The second thing I wish to emphasize is that Mill’s best and most complete discussion of Say’s Law is found in his Principles. Mill’s essay “Of the Influence of Production on Consumption” is only a partial statement. The full statement of his views are scattered over many parts of his Principles, found in specific chapters in Book I, Book II, and Book IV.[35] In particular, I am grateful to Professors Ebeling and Capaldi for drawing attention to Mill’s Four Propositions on Capital, and in particular, the fourth, which is the categorical denial of all modern macro. Mill wrote: “demand for commodities is not demand for labour.” What Mill and virtually all economists prior to Keynes understood, because of the way they approached the operation of an economy, was this: an increase in aggregate demand will not lead to an increase in total employment.
Nicholas Capaldi has provided Mill’s four propositions from Book I, Chapter 5. The last proposition, at the time Mill wrote, needed virtually no emphasis to an economically literate audience of his time. Writing in 1848, Mill and his countrymen had just been through the first attempt to institute a Keynesian solution based on a prototype Keynesian theory that had been devised by Robert Malthus. Malthus had argued, publishing his own Principles in 1820,[36] in exactly the same way that Keynes would do, that recessions are caused by demand deficiency. This set off what is known as “the general glut debate,” a glut being the term they would use for what we call excess supply. Everyone agreed you could have a particular glut, excess supply of some particular good or service. But they also agreed that there could not be a general glut, an excess supply of everything. It was not until the publication of The General Theory that this settled conclusion would be overturned. When Mill writes that demand for commodities is not demand for labour, he is stating what everyone by then had concluded to be absolutely valid.
But let me take you to the second of Mill’s propositions, which is now almost never mentioned within macroeconomics. It is that saving is what drives investment and growth. The more savings an economy generates, the faster it will grow. Modern macro has concluded that the largest problem during recessions is that we are saving too much. No economist is taught that the problem might be that our savings are being directed into non-value-adding areas of production. They are taught that there is too much saving going on and the imperative is for governments to blow away those excess savings on anything at all. It doesn’t matter what, really. Productive is better, they say. But the need is to burn off those savings, which is why we end up with government-driven waste as the answer to a downturn.
No pre-Keynesian economist would have been so ignorant of the way in which an economy worked to have believed any such thing. It ought to be obvious nonsense that such an approach can lead only to the very kinds of problems we have today: slow growth, stagnant real incomes, and  high unemployment. What a classical economist would have understood more than anything else was that burning away our saving in the way we have will leave us much less well off than we might otherwise have been.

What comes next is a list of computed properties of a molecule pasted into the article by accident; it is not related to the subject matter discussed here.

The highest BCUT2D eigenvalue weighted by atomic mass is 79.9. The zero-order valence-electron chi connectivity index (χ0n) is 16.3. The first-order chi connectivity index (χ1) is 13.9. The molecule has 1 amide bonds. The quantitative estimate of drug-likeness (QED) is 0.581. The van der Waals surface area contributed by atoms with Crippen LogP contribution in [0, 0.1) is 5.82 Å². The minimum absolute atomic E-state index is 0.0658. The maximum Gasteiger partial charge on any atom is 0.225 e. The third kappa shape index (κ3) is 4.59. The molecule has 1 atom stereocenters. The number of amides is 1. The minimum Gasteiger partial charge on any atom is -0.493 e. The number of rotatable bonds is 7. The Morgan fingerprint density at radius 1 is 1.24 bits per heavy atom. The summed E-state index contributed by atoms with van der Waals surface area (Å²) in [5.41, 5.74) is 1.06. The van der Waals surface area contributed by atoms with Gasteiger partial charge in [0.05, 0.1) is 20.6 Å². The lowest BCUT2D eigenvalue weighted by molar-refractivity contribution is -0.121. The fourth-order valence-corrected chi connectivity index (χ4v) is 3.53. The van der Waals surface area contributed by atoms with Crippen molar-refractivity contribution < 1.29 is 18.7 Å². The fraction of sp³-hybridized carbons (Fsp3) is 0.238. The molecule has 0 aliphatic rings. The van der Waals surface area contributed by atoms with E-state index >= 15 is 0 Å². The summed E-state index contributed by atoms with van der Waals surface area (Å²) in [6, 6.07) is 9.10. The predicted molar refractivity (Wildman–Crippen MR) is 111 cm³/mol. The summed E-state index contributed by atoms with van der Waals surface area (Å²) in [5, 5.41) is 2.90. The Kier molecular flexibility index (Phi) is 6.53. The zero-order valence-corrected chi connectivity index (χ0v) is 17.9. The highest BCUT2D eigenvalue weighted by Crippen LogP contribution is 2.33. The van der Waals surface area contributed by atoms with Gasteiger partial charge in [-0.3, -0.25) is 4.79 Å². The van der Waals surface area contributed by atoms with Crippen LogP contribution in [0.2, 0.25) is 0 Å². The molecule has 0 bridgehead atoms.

These are technical issues that are no longer addressed by economists. Instead, those who think Say’s Law is valid and crucial are treated as if they do not care about the unemployed or the poverty that recessions and slow growth cause. In actual fact, it is the Keynesians who are blind to the realities of the market and the way in which economies work. It is they whose policies are now a blight in every economy in the world. It is our mainstream Keynesian macro, which tells governments that more of this G spending will hasten recovery and lower unemployment, that is ruining lives.
Mill is almost impossible to read today because his economic presuppositions are so different from our own. But his economics is the economics that may still be found in the classical theory of the cycle, which disappeared in 1936. But it is to this economics that we must return - summarized conveniently in Haberler’s Prosperity and Depression,[37] published the year after The General Theory. We can go on as we are, ruining our economies with Keynesian fallacies, or we can return to the classical theory of the cycle. You cannot prevent recessions from happening from time to time, but at least in this way we will know what to do whenever they arrive.
[35.] [The specific chapters in Book I, Book II, and Book IV will be cited later.]
[36.] See, Thomas Robert Malthus, An Essay on the Principle of Population, or a View of its Past and Present Effects on Human Happiness; with an Inquiry into our Prospects respecting the Future Removal or Mitigation of the Evils which it Occasions (London: John Murray 1826). 6th ed. 2 vols. </titles/1944>.
[37.] Gottfried Haberler, Prosperity and Depression: A Theoretical Analysis of Cyclical Movements. Third Edition enlarged by Part III (Lake Success, New York: United Nations, 1946). 1st ed. 1937. reprint of 1943 ed. Available online at the Mises Institute <>.